You seem to prefer to «Flight» on an empty lifeboat in a moderate breeze, being rock comfortably by small waves of a 1-4 feet significant height in a slight sea like in your picture rather than «Fight» to rescue as much people as you could via a rescue raft? They did not fight for it because they did not know the technique by then.

    I repeat again that the thread intended to demonstrate an alternative mean of survival rather than the ones we have the chance to read, such as making rafts with doors or table on top of lifebelts or car tire inner tubes!
     
  17. Jim Currie

    Jim Currie Member

    An alternative is one which gives an even choice between two practical possibilities. Reality is the alternative to fantasy.

    If there had been such a raft as you describe, and all the boats were loaded as you describe, and the sea remained calm, then there would have been no need for people without life jackets to jump over the side and get wet.

    Georges, 4 feet, short, steep seas in a small boat with vomiting passengers is not "being rocked comfortably". Your should try it on the North Sea or the Scottish Minches... I have done so on many an occasion.

    While it would have been fine to create the raft you describe, such a project requires pre-planning, a properly trained crew and an occasion when the sea conditions are perfect.
    Such training would only be effective in perfect conditions. How often do you think such conditions occur on the New York run?

    Even if the crew had been trained to make such a monster, there was no time to organize such a mammoth task. Not only that, but to embark 65 people from a height of 50 to 70 feet above the sea using the 1912 method was an absolute no-no for even the most experienced of seamen. Only when time was running out was that done; then, all caution was thrown to the winds. Things had reached the desperation stage.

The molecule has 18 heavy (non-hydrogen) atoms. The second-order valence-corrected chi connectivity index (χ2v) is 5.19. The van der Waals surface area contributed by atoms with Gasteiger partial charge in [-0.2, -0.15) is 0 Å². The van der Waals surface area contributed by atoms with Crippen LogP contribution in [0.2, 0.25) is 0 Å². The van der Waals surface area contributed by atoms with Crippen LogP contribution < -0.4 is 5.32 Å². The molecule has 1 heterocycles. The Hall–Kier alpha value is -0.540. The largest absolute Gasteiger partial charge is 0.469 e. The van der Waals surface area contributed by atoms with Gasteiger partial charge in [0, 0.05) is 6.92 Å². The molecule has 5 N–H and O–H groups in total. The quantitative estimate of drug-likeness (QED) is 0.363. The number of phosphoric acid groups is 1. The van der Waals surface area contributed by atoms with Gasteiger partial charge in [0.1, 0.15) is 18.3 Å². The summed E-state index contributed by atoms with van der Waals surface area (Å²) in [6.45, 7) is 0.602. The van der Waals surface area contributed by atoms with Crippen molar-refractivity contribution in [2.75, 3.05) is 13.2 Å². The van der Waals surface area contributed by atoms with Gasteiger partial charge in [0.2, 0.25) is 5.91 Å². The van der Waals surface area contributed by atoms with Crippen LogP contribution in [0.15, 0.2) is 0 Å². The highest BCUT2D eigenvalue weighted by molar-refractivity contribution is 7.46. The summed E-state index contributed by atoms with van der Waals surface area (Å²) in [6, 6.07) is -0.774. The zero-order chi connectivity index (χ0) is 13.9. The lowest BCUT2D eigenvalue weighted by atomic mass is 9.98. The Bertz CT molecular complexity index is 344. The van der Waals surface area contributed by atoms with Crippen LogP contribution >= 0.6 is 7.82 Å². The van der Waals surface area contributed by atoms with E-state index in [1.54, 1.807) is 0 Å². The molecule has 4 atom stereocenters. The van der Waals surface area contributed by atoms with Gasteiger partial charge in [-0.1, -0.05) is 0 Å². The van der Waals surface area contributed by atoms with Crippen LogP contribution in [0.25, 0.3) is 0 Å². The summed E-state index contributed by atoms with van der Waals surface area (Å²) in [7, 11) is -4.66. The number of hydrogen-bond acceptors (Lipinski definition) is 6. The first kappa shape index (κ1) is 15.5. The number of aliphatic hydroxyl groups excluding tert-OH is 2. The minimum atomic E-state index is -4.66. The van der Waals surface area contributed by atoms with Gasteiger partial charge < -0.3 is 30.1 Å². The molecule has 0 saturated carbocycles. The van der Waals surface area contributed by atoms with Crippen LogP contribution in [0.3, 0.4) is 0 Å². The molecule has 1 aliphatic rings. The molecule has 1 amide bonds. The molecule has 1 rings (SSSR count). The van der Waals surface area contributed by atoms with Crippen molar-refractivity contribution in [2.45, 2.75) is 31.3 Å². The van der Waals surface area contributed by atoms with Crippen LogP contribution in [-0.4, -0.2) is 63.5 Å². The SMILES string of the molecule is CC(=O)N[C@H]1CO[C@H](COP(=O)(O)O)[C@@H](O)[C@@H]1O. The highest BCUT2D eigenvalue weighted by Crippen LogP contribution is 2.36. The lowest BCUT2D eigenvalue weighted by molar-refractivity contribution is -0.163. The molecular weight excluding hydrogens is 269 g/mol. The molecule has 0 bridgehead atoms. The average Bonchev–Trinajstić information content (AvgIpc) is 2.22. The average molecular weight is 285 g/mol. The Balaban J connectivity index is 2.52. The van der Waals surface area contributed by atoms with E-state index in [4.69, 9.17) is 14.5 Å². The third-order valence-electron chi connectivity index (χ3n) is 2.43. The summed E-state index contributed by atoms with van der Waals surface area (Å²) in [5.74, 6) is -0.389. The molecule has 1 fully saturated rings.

This means that no more than 50 in each boat could safely be loaded and launched from the davits. After that, the remaining survivors had to be embarked and then the grossly overloaded boats would need to be mustered and formed into a raft while loaded to the gunwales with over 120 people each.

    However,don't let me put you off. I suggest you run this idea past the SAR teams and get their reactions.
     
  18. Georges G.

    Georges G. Member

    Jim, that's exactly where the idea comes from ! Thanks ... ;)
     
  19. Jim Currie

    Jim Currie Member

    Not the idea of a raft, Georges. Rafting-out was was put into practice a very long time ago. In fact I sailed on a ship that had pre-constructed rafts which doubled as promenade seats for the passengers. I'm sure that SAR meant rafting such as was done by 5th Officer Lowe. What I meant was for you run past them the ideas for a Titan Raft and the scenario you describe here, giving the time scale available and the numbers involved.
     
  20. Georges G.

    Georges G. Member

    The Titan Raft in assemblage process’s. It looks so stable that you can even stand up on the thwarts!

    17880610.jpg